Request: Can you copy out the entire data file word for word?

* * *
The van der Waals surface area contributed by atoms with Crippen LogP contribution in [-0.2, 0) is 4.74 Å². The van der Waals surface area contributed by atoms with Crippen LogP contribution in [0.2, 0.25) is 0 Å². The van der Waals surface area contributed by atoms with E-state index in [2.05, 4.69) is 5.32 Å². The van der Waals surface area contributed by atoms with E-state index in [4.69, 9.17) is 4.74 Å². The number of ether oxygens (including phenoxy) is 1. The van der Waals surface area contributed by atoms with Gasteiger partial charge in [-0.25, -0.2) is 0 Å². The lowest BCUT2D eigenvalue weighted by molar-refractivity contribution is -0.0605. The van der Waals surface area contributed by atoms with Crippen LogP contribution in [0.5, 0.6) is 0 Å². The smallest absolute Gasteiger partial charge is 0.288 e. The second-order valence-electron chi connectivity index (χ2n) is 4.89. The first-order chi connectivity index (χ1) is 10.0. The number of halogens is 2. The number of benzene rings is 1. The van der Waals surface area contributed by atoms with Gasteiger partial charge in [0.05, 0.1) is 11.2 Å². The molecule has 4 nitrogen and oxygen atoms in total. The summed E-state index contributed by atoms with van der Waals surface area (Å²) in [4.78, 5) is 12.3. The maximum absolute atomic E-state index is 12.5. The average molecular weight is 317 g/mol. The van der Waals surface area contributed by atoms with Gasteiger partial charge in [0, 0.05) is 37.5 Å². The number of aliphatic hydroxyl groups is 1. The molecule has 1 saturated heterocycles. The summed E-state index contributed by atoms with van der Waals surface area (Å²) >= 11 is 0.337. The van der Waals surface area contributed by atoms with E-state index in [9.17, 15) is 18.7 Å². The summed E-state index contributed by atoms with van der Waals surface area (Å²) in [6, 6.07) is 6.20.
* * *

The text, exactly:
The van der Waals surface area contributed by atoms with Crippen LogP contribution in [-0.2, 0) is 4.74 Å². The van der Waals surface area contributed by atoms with Crippen LogP contribution in [0.2, 0.25) is 0 Å². The van der Waals surface area contributed by atoms with E-state index in [2.05, 4.69) is 5.32 Å². The van der Waals surface area contributed by atoms with E-state index in [4.69, 9.17) is 4.74 Å². The number of ether oxygens (including phenoxy) is 1. The van der Waals surface area contributed by atoms with Gasteiger partial charge in [-0.25, -0.2) is 0 Å². The lowest BCUT2D eigenvalue weighted by molar-refractivity contribution is -0.0605. The van der Waals surface area contributed by atoms with Crippen LogP contribution in [0.5, 0.6) is 0 Å². The smallest absolute Gasteiger partial charge is 0.288 e. The second-order valence-electron chi connectivity index (χ2n) is 4.89. The first-order chi connectivity index (χ1) is 10.0. The number of halogens is 2. The number of benzene rings is 1. The van der Waals surface area contributed by atoms with Gasteiger partial charge in [0.05, 0.1) is 11.2 Å². The molecule has 4 nitrogen and oxygen atoms in total. The summed E-state index contributed by atoms with van der Waals surface area (Å²) in [4.78, 5) is 12.3. The maximum absolute atomic E-state index is 12.5. The average molecular weight is 317 g/mol. The van der Waals surface area contributed by atoms with Gasteiger partial charge in [0, 0.05) is 37.5 Å². The number of aliphatic hydroxyl groups is 1. The molecule has 1 saturated heterocycles. The summed E-state index contributed by atoms with van der Waals surface area (Å²) >= 11 is 0.337. The van der Waals surface area contributed by atoms with E-state index in [9.17, 15) is 18.7 Å². The summed E-state index contributed by atoms with van der Waals surface area (Å²) in [6, 6.07) is 6.20.